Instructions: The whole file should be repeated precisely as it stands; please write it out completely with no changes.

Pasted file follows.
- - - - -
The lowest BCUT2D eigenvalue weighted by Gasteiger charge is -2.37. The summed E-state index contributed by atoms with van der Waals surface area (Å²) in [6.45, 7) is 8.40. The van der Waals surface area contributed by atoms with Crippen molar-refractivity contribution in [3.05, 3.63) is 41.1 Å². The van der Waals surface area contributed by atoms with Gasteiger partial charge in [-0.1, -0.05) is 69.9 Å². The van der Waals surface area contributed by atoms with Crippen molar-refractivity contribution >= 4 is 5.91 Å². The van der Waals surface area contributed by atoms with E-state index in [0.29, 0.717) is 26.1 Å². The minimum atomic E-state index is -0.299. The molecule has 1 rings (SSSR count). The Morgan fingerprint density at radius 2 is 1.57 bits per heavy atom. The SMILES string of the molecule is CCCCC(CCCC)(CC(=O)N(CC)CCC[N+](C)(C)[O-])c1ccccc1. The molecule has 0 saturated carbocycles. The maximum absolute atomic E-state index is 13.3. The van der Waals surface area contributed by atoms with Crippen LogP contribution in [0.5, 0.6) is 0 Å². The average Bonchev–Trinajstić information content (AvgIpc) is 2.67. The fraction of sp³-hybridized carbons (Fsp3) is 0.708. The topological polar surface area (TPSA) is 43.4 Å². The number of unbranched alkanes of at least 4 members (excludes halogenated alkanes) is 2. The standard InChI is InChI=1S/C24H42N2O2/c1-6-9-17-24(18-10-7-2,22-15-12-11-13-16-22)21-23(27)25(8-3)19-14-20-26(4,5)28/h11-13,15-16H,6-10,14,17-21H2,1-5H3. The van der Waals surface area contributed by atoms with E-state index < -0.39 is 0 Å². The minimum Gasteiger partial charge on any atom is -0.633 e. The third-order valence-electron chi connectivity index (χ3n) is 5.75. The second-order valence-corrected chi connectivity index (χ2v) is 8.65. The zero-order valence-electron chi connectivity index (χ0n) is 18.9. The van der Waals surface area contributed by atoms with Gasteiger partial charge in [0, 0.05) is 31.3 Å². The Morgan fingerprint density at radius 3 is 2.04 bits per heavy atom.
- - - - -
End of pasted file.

The lowest BCUT2D eigenvalue weighted by Gasteiger charge is -2.37. The summed E-state index contributed by atoms with van der Waals surface area (Å²) in [6.45, 7) is 8.40. The van der Waals surface area contributed by atoms with Crippen molar-refractivity contribution in [3.05, 3.63) is 41.1 Å². The van der Waals surface area contributed by atoms with Gasteiger partial charge in [-0.1, -0.05) is 69.9 Å². The van der Waals surface area contributed by atoms with Crippen molar-refractivity contribution >= 4 is 5.91 Å². The van der Waals surface area contributed by atoms with E-state index in [0.29, 0.717) is 26.1 Å². The minimum atomic E-state index is -0.299. The molecule has 1 rings (SSSR count). The Morgan fingerprint density at radius 2 is 1.57 bits per heavy atom. The SMILES string of the molecule is CCCCC(CCCC)(CC(=O)N(CC)CCC[N+](C)(C)[O-])c1ccccc1. The molecule has 0 saturated carbocycles. The maximum absolute atomic E-state index is 13.3. The van der Waals surface area contributed by atoms with Crippen LogP contribution in [0.5, 0.6) is 0 Å². The average Bonchev–Trinajstić information content (AvgIpc) is 2.67. The fraction of sp³-hybridized carbons (Fsp3) is 0.708. The topological polar surface area (TPSA) is 43.4 Å². The number of unbranched alkanes of at least 4 members (excludes halogenated alkanes) is 2. The standard InChI is InChI=1S/C24H42N2O2/c1-6-9-17-24(18-10-7-2,22-15-12-11-13-16-22)21-23(27)25(8-3)19-14-20-26(4,5)28/h11-13,15-16H,6-10,14,17-21H2,1-5H3. The van der Waals surface area contributed by atoms with E-state index < -0.39 is 0 Å². The minimum Gasteiger partial charge on any atom is -0.633 e. The third-order valence-electron chi connectivity index (χ3n) is 5.75. The second-order valence-corrected chi connectivity index (χ2v) is 8.65. The zero-order valence-electron chi connectivity index (χ0n) is 18.9. The van der Waals surface area contributed by atoms with Gasteiger partial charge in [0, 0.05) is 31.3 Å². The Morgan fingerprint density at radius 3 is 2.04 bits per heavy atom.